Jandyr felt nothing. The sickening blackness consumed him, engulfed his very soul and poisoned his eyes with its’ innate nothingness. He had no concept of time or relative motion here, it could have been seconds, days or years since he fell through the void. No air brushed past him, no sounds assailed him, no scents nor sense could be felt, there was just infinite oblivion.

Panicking, Jandyr tried to move his arm to his face just to reassure himself that he could still feel. He could not. He willed himself to move his head to look at the recalcitrant limb. He could not. The very real fear that he had been paralysed by the foul necromancer’s strike to his back took over and he began to hyperventilate, but there was no air to breathe. With each airless gasp he moved closer and closer to his inevitable end.

With a pain like burning fire, feeling returned to his back. He let out a soundless scream as he felt tendrils pulling his skin taught, knitting the wound back together. Multitudinous other wounds began to flare into existence along his body, each one feeling like the embers of a great inferno. As he began to pass out from the pain, he was able to draw in a great gasp of fresh air, cool and crisp in his lungs, but like icy daggers after the fires of his back

Motion returned then. He was falling. Fast. Wind rushed past his face so hard it made his eyes run with tears and his eyelids shut involuntarily. Through the small cracks he dared keep open, he began to see an object coming towards him at tremendous speed. He was going to die, he knew it then. There was no way he could survive the impact of this fall. He shut his eyes fully and thought of his family, his wish that his last thought at least be a happy one.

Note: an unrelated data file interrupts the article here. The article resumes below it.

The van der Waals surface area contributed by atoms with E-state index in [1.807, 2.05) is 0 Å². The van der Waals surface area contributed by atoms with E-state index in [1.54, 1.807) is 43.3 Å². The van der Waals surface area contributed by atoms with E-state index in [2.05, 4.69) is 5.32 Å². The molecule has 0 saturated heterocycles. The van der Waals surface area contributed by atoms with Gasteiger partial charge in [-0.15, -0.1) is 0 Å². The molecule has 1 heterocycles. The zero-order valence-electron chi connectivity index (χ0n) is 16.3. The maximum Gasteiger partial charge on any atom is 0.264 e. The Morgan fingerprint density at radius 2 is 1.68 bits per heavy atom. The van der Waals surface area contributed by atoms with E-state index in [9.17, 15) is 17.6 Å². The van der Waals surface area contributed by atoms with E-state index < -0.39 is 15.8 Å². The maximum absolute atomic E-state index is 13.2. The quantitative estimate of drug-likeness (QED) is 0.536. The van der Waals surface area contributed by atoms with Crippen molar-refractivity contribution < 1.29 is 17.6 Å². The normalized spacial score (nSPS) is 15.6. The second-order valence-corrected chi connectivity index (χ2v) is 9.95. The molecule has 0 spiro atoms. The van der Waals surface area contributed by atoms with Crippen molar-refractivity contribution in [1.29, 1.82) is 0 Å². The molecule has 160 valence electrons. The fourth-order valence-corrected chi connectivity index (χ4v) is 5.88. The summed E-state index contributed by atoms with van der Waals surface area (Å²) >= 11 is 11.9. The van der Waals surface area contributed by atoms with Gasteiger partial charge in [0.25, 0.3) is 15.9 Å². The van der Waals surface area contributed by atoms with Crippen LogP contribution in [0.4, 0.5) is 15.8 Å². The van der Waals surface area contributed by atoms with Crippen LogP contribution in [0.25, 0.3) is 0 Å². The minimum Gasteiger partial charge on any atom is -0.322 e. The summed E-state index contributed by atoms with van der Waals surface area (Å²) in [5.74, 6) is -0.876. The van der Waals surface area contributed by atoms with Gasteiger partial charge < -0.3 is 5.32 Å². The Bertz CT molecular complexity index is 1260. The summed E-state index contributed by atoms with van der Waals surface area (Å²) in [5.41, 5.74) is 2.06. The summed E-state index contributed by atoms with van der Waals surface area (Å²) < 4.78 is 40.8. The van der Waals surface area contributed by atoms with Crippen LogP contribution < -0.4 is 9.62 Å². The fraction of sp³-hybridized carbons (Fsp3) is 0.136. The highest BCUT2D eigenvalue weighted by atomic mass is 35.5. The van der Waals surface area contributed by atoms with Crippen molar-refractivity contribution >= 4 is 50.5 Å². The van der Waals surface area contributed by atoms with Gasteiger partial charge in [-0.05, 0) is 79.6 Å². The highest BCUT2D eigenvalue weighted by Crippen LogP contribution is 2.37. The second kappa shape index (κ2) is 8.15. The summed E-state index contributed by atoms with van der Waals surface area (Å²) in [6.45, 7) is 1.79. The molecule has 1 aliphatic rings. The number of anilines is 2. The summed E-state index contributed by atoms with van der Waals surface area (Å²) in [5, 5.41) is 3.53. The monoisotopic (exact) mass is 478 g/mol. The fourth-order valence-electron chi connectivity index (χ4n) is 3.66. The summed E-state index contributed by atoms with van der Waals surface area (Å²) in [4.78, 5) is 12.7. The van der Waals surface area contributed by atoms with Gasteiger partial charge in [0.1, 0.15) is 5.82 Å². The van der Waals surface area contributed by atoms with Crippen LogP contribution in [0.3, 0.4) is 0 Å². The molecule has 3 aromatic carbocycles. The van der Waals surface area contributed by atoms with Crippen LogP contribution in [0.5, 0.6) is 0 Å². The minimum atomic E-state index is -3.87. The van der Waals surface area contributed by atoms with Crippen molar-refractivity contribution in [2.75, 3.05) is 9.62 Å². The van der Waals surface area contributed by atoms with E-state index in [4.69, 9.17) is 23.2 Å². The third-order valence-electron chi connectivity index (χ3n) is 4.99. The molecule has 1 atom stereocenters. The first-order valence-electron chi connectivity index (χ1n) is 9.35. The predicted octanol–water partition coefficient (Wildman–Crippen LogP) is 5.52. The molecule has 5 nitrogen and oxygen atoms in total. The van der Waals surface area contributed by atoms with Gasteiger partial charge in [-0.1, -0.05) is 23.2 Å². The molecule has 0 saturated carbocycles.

As he did so he noticed his velocity begin to slow. He opened his eyes again to see the object resolve itself into a long grey corridor. In the corridor were three familiar shapes – a large muscular human was at the forefront, holding a light which burnt his eyes to look at and a spiked mace which was swinging around his head. Just behind was another human, much thinner and swathed in dusty rags with a long scraggly grey beard. This one kept furtively looking into its knapsack when it felt sure the others weren’t looking, glancing at a book that seemed as if it were bound in flesh. Jandyr felt something jar in his memory at this, but however hard he pulled at the thread, the memory would not unravel.

The last shape was smaller than the others, covered in metal but bearded like the last. It carried a large axe on its back and a smaller one which it wielded in one hand. This one seemed to be coming closer, and closer, and closer…

“AAAARGH!” screamed Short-arse as Jandyr fell head-first on top of her.

“Bloomin’ ‘ell, it’s raining Elves in here,” said Trogdar as he hurried to help the entwined pair up.

“Get that damn Elf off me!” shouted Short-arse. Jandyr had fallen across her back and she was lying face-first in the dusty stonework.

“Give me a second,” said Trogdar, heaving the unfortunate Jandyr to his feet. “How did you find the long drop then, Jandyr? At least you had someone to land on, The Wizard here nearly snapped in two, didn’t you Sonny?”

The Wizard gave a discreet nod as Trogdar thumped him heartily on his back, almost sending him onto the floor next to Short-arse.

“I am still… a little disoriented,” replied Jandyr, unsteadily rocking on his feet and holding one arm against the wall.

“Don’t worry about that, it passes in a few minutes,” said Trogdar, hoisting the unfortunate Dwarf to her feet. “We could use your help when you come to, we’ve been walking down this corridor for ages.”

Jandyr nodded and set off at the back of the group. His mind was still groggy, his head pounding, but something was pressing, a thought trying to escape to the surface. As they walked, the Wizard kept looking back at him, his eyes narrowing every time he did so before looking longingly into his knapsack.